The petroglyphs on Judaculla Rock remain as puzzling as when I first examined them thirty years ago.
Whenever I travel past the remaining mounds along the Tuckasegee and the Little Tennessee I imagine scenes from long ago.
And I have a list of places to visit, among them Fort Mountain, Track Rock and the Eagle Rock Effigy in Georgia and the Duck River Stone Fort in Tennessee.
They’re all great mysteries, and often viewed as isolated phenomena. It's a challenge to see them in the context of a larger story and discover what, if any, common bonds they share. For a book that might connect the dots, I turned to Cahokia, Ancient America’s Great City on the Mississippi, by Timothy Pauketat.
While it doesn’t shed much light on the specific sites I just mentioned, it brings to life the great urban center of North America that developed almost a millennium ago. Just downriver from the confluence of the Missouri, Cahokia sprawled across what is now East St. Louis, IL. Pauketat writes:
At one time, there were more than two hundred packed-earth pyramids, or “mounds,” at Cahokia and its suburbs. More than half of these were built in a five-square-mile zone that was designed with reference to the four sacred directions and the upper and lower worlds. The pyramids were arranged around vast open plazas and were surrounded, in turn, by thousands of pole-and-thatch houses, temples, and public buildings. At its height, Cahokia had a population of ten thousand, with at least twenty or thirty thousand more in the outlying towns and farming settlements that ranged for fifty miles in every direction.
Depiction of Cahokia at its peak of development
Pauketat suggests that the giant supernova of July 1054 was of such astronomical significance that it may have been a factor in the creation of Cahokia. As it shone brightly in the sky, people around the world saw the supernova as an omen. At Chaco Canyon, New Mexico, a map of the night sky painted on the sandstone cliffs commemorated its sudden appearance.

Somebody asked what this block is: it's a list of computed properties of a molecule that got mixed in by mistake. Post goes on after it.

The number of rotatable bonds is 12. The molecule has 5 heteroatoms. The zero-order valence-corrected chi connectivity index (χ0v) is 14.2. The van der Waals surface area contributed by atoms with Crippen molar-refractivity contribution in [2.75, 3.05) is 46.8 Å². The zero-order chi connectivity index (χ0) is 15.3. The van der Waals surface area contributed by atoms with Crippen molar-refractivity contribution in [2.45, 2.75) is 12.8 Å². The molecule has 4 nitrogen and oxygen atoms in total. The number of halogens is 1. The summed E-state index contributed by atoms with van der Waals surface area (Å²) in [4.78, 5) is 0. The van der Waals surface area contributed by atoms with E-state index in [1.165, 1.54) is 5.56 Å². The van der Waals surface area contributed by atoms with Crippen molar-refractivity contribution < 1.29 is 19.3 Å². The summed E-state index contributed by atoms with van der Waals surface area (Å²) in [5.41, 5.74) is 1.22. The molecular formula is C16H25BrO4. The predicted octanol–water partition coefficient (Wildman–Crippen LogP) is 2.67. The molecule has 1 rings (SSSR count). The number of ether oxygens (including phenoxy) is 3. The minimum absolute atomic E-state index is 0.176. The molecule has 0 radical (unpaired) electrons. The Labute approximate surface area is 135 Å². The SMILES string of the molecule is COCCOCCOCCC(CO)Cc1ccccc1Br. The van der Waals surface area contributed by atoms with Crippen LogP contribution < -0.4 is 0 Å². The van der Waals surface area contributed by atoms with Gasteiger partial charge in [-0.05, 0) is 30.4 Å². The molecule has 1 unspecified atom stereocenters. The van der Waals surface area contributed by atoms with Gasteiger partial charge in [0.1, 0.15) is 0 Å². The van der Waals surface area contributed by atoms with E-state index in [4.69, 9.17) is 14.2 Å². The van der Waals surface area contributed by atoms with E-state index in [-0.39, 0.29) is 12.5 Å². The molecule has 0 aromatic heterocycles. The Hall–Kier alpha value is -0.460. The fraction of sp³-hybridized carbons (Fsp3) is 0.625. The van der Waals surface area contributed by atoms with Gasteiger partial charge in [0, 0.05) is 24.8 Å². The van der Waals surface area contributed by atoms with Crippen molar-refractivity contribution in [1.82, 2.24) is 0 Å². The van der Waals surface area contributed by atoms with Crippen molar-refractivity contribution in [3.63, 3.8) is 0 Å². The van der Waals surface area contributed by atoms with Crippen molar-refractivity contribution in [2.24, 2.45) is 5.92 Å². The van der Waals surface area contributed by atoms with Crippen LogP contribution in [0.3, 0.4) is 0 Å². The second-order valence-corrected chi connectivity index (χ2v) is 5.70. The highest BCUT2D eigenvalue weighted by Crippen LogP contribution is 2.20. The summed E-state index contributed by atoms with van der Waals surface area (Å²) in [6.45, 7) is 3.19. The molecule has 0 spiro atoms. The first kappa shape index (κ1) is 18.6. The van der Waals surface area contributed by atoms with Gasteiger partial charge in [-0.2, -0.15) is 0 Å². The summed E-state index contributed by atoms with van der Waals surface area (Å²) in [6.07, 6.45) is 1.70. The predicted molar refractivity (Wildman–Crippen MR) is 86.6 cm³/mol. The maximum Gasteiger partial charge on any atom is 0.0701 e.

The archaeological evidence from Cahokia reveals complex celestial timepieces, evidence of a powerful hierarchical society, and signs of ritual human sacrifice. In some ways rivaling the empires of South America, Cahokia was the cradle of a culture that spread toward the Southeast and the Plains. By the year 1400, though, it was abandoned.
What were the connections between Cahokia and the monuments marking the Southeast? I’m not certain Pauketat answers that question directly or in much detail, but he does offer at least one helpful perspective for understanding Judaculla Rock:
Like other preindustrial people around the world, most pre-Columbian North Americans did not conceive or quantify time and space the way historians and cartographers do today. Anthropologists and archaeologists have described this in different ways, often counterposing a daily, experiential time to a kind of genealogical or historical time and, beyond that, a mythical, monumental, or, one might say, ritual time. These were never rigidly distinguished, any more than natural forces were distinguished from supernatural ones.
This being the case, ancient maps may not always take an expected form. Not every old map might fit Western cartographic conventions, with a huge X marking the spot where archaeologists will find answers to their questions. Much rock art was thoroughly embedded within the spatial and temporal fields wherein people, places, and nonhuman forces were thought to coincide, meaning that certain Native American maps may not even be found in one place but spread across the landscape like clues in a treasure hunt.
The quest continues!